Add your Email To get the latest on new treatments
Today's Recommend Product
Stop Panic Attacks!
How to recognizing Major Depressive Disorder
What the public normally thinks of as clinical depression is more accurately named major depressive disorder (to distinguish it from depression that stems from other illnesses), yet the populace still uses the more familiar term. They're quite able to make that distinction, though, understanding that this type of depression is the kind that takes over one's life, rather than merely being a matter of "being a bit down" for awhile. With regard to clinical depression, the symptoms include physical signs like low sex drive, weight gain, sleep problems and lethargy, as well as emotional symptoms like lack of self-esteem, low concentration, negativity and sadness, or even thoughts of suicide and self-harm.
Things we tend to think of separately, like post partum depression or seasonal affective disorder (SAD), are actually sub-categories of major depressive disorder. One of the distinguishing features of all the categories is that the pervasive low mood lasts for at least two weeks or even longer, and the patient experiences at least five of the typical clinical depression symptoms. That's the point where it's clear that this is more than simply being "a bit down," and therapy and treatment become necessary.
Treatments usually recommended for major depressive disorder are medication, psychotherapy, or even electroconvulsive therapy in severe cases. However, many new treatments have been put forward in recent years, some of which haven't yet gained complete legitimacy in the eyes of the public or in the estimation of physicians. One that has done so, though, is light therapy, now used to treat SAD. But other natural treatments, like the herb St. John's Wort or the Chinese practice of acupuncture, have both proponents and critics undecided.
Getting treatment of some sort, though, is crucial. Whether it's alternative, psychiatric or medical treatments, the person usually needs help to overcome or manage the illness. It is helpful if they can find a therapist who can make a thorough assessment of potential physical causes (genetic tendencies, or some other disease throwing the system out of balance), emotional triggers like bereavement, or a past history of trauma. When everything from alcohol to lack of sunlight to prior sexual abuse can swirl around the major depressive disorder, the sufferer is most fortunate if their doctor is part therapist and part sleuth, and can discover the right causes and recommend the right treatments.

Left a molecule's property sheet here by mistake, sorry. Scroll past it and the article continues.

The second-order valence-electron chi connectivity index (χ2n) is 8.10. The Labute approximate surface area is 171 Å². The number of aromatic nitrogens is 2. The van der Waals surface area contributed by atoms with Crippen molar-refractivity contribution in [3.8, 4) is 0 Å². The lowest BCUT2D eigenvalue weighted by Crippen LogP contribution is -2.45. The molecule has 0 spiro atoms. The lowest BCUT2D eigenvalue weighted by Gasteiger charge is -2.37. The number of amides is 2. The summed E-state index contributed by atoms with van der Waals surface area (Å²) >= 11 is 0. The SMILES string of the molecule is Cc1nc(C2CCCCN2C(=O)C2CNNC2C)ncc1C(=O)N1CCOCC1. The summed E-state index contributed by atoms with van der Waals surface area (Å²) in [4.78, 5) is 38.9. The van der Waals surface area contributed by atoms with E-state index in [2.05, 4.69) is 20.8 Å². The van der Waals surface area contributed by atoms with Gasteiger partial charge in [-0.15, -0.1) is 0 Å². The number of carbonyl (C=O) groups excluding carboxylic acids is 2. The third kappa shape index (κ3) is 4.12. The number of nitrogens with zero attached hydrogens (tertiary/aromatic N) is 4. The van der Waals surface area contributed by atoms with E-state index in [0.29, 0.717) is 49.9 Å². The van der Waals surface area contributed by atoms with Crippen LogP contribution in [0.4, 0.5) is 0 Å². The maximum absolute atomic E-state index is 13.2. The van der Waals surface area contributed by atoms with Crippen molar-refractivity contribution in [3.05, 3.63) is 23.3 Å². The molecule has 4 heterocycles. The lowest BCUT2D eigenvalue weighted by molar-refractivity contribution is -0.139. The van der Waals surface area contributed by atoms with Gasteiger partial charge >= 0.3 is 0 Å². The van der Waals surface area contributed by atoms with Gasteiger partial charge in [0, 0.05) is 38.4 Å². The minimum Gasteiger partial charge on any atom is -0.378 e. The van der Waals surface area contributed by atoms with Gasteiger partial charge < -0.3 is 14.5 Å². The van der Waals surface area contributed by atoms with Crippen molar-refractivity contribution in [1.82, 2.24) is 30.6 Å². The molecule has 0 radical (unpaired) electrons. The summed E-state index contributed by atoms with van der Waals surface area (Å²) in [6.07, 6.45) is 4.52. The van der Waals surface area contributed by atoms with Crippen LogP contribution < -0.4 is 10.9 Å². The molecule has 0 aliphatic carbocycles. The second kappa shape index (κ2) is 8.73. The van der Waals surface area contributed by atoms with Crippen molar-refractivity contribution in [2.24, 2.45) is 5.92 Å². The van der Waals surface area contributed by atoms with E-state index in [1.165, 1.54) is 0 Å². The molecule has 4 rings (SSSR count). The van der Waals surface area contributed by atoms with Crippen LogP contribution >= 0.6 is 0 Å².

Related topics about major depressive disorder
Manic Depressive Disorder
The illness known as manic depressive disorder is more a collection of similar and related illnesses, mostly characterized by swings between greatly elevated moods (the "manic" side) and severely depressed ones. Because the manifestations of the disorder can vary a lot (for example, rapid cycling between moods versus slower), it's very challenging to find the best and most effective treatments. One of the best ways to start working on treatment is probably to find a depression treatment center and a therapist who is very knowledgeable about the illness.
It's only been in recent years that the psychiatric profession has even recognized that there could be bipolar children. The accepted wisdom was always that bipolar disorder, or manic depression, only developed in adults. This was despite evidence from early researchers that some adult symptoms had in fact emerged before they were ten years old.
Many people confuse depression treatment with menopause treatment, but they are not the same things, even if they address some similar symptoms. The mood alterations during menopause and peri-menopause stem normally from fluctuations in hormones, and rather than requiring depression therapy, these can often be alleviated with diet or hormone therapy. This means that drug products that might normally be prescribed for depression might bypass the root cause of the problem even while bringing some measure of relief.